WORLD COMMODITIES TRADING
World oil prices climb to 4pc
Oil prices rose nearly 4% on Friday on signs of progress in US-China trade talks and stronger-than-expected economic data in both countries, including US employment and Chinese manufacturing activity numbers.
Brent crude ended the session up $2.07, or 3.5%, at $61.69 a barrel, but notched a drop of about 0.4% for the week. West Texas Intermediate crude settled $2.02, or 3.7% higher at $56.20 a barrel, but fell about 0.8% in the week.
US-China trade talks are progressing well and the United States aims to sign an initial deal this month, top Trump administration officials said, offering reassurance to global markets after nearly 16 months of tit-for-tat tariffs.
Gold prices decline
Gold prices eased on Friday as better-than-expected US jobs numbers and strong factory data from China bolstered sentiment for riskier assets.
Spot gold dipped 0.3% to $1,508.61 per ounce as of 02:32 p.m. EDT (1832 GMT) in New York trade. Prices were set for a weekly gain. US gold futures settled down 0.2% at $1,511.40.
In other precious metals, silver was down 0.7% at $18.01. Platinum rose 1.5% to $946.13 per ounce, after hitting its highest level since Sept. 25, at $954.12, en route to a weekly rise of about 2%. Palladium was 0.5% higher at $1,803.29. The metal was set to mark a four straight weekly gain, having notched up a record high of $1,824.50 an ounce on Wednesday.
Oil production paralyzed as Venezuela’s electricity crisis worsens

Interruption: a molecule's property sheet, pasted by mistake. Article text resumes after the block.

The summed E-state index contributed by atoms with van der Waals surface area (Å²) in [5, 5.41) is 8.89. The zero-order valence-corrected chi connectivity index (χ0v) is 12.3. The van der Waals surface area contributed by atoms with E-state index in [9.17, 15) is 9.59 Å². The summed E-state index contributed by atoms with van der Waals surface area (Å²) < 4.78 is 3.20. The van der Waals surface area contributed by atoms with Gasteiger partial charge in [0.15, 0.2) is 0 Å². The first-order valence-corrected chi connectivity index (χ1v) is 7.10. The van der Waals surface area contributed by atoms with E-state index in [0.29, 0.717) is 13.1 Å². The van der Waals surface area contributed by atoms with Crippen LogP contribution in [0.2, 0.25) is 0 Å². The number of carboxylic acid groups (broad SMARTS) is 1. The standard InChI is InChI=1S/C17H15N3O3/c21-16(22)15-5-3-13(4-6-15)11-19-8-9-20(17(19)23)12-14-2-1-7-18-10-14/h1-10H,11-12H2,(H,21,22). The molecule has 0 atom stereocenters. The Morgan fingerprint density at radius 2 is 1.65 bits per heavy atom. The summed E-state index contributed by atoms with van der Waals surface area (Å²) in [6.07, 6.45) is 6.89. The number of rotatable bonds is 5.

The power supply crisis in Venezuela is highly likely to continue in the coming months, affecting everyday life and paralyzing oil production in the country sitting on top of the world’s largest oil reserves, IHS Markit said in a commentary on Thursday. The major power outage in March this year disrupted severely the already crumbling Venezuelan oil production and threatened its oil exports. The massive outages in March may have made the headlines, but Venezuela continues to suffer to this day from frequent significant disruptions to the power supply for the capital Caracas, major cities, and oil processing sites.
China’s crude steel production up 8.4pc
China produced 748 million mt of crude steel in January to September, 8.36 percent higher from the same period last year, said China Iron and Steel Association (CISA) executive vice-chairman He Wenbo at a press conference on October 29. Domestic production of crude steel this year will likely increase 7.1percent from that in 2018, to stand at 994 million mt. He said “the growth rate is considered rather high given a high base in 2018.” He added that the additions in steel output were consumed domestically as both inventories and exports shrank. “Significant increase in manufacturing costs squeezed margins at steelmakers,” the official said, citing that sales profit rate across CISA member mills fell 3 percentage points year on year to 4.6percent in January to September. CISA data showed that, in January to August, steelmakers in China produced 665 million mt of crude steel, up 9.1percent from the same period last year.
China’s crackdown on sugar smuggling leaves global storage headache